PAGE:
There are thousands of self-improvement books out there. Some work and some don’t, but it all depends on the quality of writing, the lesson the author wishes to impart, and how open your mind is as the reader.

Some of the self-improvement books that have broken the internet recently are David Goggin’s New York Times Bestselling book, Can’t Hurt Me. Coming from a traumatic past, Goggins set out and built himself a “Can’t Hurt Me” bulletproof mentality which allowed him to barrel through life’s challenges. Because of this mentality, he came out stronger, both in the mental and physical aspects, on the other side. It is a good read for those who are looking for motivational books that can help them reach their potential in life.

Another great book on self-improvement is Extreme Ownership: How U.S. Navy SEALs Lead and Win by Jocko Willink and Leif Babin. Though this book is primarily about leadership from the military perspective, it tackles issues by looking at the importance of having a strong will coupled with a powerful mindset. This is a recommended book for those who are out to win in life. It also teaches one to practice discipline daily.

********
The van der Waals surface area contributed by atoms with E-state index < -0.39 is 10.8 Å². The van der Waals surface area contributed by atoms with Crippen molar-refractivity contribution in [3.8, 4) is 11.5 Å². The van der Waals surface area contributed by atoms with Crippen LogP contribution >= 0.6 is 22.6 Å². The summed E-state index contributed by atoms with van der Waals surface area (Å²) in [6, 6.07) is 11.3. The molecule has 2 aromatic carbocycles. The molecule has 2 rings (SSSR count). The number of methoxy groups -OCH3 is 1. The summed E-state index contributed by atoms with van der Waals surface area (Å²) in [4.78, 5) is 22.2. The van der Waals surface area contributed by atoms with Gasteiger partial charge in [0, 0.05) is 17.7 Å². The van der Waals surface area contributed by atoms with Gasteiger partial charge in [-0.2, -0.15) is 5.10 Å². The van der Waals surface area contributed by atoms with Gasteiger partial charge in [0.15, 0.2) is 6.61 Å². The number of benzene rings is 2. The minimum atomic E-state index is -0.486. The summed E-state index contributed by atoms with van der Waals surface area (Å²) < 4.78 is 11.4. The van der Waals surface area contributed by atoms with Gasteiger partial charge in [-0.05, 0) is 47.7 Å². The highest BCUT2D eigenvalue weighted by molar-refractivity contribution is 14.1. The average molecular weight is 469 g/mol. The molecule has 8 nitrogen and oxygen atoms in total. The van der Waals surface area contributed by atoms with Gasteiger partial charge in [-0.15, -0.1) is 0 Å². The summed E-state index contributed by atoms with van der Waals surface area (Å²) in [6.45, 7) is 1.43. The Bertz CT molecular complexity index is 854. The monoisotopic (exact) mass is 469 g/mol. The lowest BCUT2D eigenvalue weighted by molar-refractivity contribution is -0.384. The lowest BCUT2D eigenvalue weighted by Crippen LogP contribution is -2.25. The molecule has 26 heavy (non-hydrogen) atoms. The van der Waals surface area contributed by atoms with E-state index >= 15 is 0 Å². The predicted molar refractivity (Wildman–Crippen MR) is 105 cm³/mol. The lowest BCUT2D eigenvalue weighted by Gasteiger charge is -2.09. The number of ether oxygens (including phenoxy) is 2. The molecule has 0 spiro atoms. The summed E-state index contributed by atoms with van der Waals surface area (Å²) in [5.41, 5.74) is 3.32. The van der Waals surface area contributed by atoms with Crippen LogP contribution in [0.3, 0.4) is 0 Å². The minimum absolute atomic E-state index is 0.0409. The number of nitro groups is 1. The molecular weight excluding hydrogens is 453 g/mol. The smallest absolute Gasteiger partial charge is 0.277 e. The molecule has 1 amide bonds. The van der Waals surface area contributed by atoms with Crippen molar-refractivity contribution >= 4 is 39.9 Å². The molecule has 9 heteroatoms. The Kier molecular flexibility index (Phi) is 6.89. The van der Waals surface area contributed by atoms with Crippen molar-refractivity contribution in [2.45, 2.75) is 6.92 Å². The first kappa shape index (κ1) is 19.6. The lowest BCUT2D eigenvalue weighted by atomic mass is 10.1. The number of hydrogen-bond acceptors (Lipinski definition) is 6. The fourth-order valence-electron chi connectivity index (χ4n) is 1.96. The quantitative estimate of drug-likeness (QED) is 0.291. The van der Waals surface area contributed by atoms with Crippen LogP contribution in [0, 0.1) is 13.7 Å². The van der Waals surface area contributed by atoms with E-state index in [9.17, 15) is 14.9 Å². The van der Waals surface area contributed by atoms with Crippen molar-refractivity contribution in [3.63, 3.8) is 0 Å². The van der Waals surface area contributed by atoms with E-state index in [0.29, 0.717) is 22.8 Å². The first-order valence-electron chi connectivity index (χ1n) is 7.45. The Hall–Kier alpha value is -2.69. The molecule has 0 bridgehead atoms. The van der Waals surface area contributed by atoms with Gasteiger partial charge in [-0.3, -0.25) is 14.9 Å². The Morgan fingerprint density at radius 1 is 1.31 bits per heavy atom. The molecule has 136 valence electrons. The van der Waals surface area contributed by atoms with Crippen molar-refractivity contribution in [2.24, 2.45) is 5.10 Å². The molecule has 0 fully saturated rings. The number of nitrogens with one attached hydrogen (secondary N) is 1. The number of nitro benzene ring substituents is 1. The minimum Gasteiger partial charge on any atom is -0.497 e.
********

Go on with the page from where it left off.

“If we encounter a man of rare intellect, we should ask him what books he reads.” – Ralph Waldo Emerson

2. Check out self-help podcasts

If you’re more the audio type of person, listening to podcasts might suit you better. Have you ever had those moments when you’re listening to good, uplifting music, but the feeling it evoked is getting a little too repetitive? If yes, then maybe it’s time to alternate your playlist to a podcast every now and then. There are tons of self-help podcasts out there tackling various topics such as depression, anxiety, grief, happiness and even making major life decisions.